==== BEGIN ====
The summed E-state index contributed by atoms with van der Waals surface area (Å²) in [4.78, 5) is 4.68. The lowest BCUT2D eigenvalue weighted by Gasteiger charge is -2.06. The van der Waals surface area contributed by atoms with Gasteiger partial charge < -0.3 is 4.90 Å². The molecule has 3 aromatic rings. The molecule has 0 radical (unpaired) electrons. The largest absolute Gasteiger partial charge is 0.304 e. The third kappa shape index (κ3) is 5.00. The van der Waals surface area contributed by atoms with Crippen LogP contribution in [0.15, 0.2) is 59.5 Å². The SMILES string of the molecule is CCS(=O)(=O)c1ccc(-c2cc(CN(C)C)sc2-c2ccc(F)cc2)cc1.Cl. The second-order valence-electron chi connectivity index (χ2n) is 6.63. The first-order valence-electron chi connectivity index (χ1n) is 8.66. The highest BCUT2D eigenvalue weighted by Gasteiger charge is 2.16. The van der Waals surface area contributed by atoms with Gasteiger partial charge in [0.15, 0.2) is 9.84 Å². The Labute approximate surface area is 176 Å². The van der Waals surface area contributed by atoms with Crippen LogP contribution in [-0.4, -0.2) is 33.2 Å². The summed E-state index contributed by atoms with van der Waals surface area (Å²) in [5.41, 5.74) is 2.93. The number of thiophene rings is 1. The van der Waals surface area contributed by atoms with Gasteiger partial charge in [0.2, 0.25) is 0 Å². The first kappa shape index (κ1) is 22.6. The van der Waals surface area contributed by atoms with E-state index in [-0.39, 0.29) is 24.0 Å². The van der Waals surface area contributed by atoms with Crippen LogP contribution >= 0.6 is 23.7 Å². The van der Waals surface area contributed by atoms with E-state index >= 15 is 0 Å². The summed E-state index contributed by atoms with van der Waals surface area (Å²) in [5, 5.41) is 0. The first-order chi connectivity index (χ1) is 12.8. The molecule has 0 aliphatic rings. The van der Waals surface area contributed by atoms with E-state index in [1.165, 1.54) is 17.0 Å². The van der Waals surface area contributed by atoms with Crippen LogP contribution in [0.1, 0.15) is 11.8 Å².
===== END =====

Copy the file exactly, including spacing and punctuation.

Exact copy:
The summed E-state index contributed by atoms with van der Waals surface area (Å²) in [4.78, 5) is 4.68. The lowest BCUT2D eigenvalue weighted by Gasteiger charge is -2.06. The van der Waals surface area contributed by atoms with Gasteiger partial charge < -0.3 is 4.90 Å². The molecule has 3 aromatic rings. The molecule has 0 radical (unpaired) electrons. The largest absolute Gasteiger partial charge is 0.304 e. The third kappa shape index (κ3) is 5.00. The van der Waals surface area contributed by atoms with Crippen LogP contribution in [0.15, 0.2) is 59.5 Å². The SMILES string of the molecule is CCS(=O)(=O)c1ccc(-c2cc(CN(C)C)sc2-c2ccc(F)cc2)cc1.Cl. The second-order valence-electron chi connectivity index (χ2n) is 6.63. The first-order valence-electron chi connectivity index (χ1n) is 8.66. The highest BCUT2D eigenvalue weighted by Gasteiger charge is 2.16. The van der Waals surface area contributed by atoms with Gasteiger partial charge in [0.15, 0.2) is 9.84 Å². The Labute approximate surface area is 176 Å². The van der Waals surface area contributed by atoms with Crippen LogP contribution in [-0.4, -0.2) is 33.2 Å². The summed E-state index contributed by atoms with van der Waals surface area (Å²) in [5.41, 5.74) is 2.93. The number of thiophene rings is 1. The van der Waals surface area contributed by atoms with Gasteiger partial charge in [0.2, 0.25) is 0 Å². The first kappa shape index (κ1) is 22.6. The van der Waals surface area contributed by atoms with E-state index in [-0.39, 0.29) is 24.0 Å². The van der Waals surface area contributed by atoms with Crippen LogP contribution >= 0.6 is 23.7 Å². The van der Waals surface area contributed by atoms with E-state index >= 15 is 0 Å². The summed E-state index contributed by atoms with van der Waals surface area (Å²) in [5, 5.41) is 0. The first-order chi connectivity index (χ1) is 12.8. The molecule has 0 aliphatic rings. The van der Waals surface area contributed by atoms with E-state index in [1.165, 1.54) is 17.0 Å². The van der Waals surface area contributed by atoms with Crippen LogP contribution in [0.1, 0.15) is 11.8 Å².